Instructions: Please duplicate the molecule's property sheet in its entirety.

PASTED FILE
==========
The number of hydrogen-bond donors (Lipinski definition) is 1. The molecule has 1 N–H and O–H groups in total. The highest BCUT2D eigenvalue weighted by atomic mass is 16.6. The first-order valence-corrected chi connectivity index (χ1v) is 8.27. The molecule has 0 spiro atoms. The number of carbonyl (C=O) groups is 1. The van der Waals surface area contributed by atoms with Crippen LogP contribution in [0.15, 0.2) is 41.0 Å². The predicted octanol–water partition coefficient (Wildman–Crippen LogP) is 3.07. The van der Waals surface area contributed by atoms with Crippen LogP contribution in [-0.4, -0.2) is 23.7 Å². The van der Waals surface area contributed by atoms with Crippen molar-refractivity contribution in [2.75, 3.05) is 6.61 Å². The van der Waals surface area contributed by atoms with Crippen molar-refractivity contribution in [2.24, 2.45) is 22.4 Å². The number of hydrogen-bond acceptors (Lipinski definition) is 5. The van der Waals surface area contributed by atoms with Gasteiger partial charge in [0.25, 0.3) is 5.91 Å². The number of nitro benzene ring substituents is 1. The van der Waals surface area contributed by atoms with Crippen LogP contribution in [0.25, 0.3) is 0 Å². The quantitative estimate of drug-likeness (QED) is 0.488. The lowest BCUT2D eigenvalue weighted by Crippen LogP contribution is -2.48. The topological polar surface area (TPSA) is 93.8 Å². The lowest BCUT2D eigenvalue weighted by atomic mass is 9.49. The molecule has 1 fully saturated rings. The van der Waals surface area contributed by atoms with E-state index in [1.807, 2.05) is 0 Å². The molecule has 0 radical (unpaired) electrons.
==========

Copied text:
The number of hydrogen-bond donors (Lipinski definition) is 1. The molecule has 1 N–H and O–H groups in total. The highest BCUT2D eigenvalue weighted by atomic mass is 16.6. The first-order valence-corrected chi connectivity index (χ1v) is 8.27. The molecule has 0 spiro atoms. The number of carbonyl (C=O) groups is 1. The van der Waals surface area contributed by atoms with Crippen LogP contribution in [0.15, 0.2) is 41.0 Å². The predicted octanol–water partition coefficient (Wildman–Crippen LogP) is 3.07. The van der Waals surface area contributed by atoms with Crippen LogP contribution in [-0.4, -0.2) is 23.7 Å². The van der Waals surface area contributed by atoms with Crippen molar-refractivity contribution in [2.75, 3.05) is 6.61 Å². The van der Waals surface area contributed by atoms with Crippen molar-refractivity contribution in [2.24, 2.45) is 22.4 Å². The number of hydrogen-bond acceptors (Lipinski definition) is 5. The van der Waals surface area contributed by atoms with Gasteiger partial charge in [0.25, 0.3) is 5.91 Å². The number of nitro benzene ring substituents is 1. The van der Waals surface area contributed by atoms with Crippen LogP contribution in [0.25, 0.3) is 0 Å². The quantitative estimate of drug-likeness (QED) is 0.488. The lowest BCUT2D eigenvalue weighted by Crippen LogP contribution is -2.48. The topological polar surface area (TPSA) is 93.8 Å². The lowest BCUT2D eigenvalue weighted by atomic mass is 9.49. The molecule has 1 fully saturated rings. The van der Waals surface area contributed by atoms with E-state index in [1.807, 2.05) is 0 Å². The molecule has 0 radical (unpaired) electrons.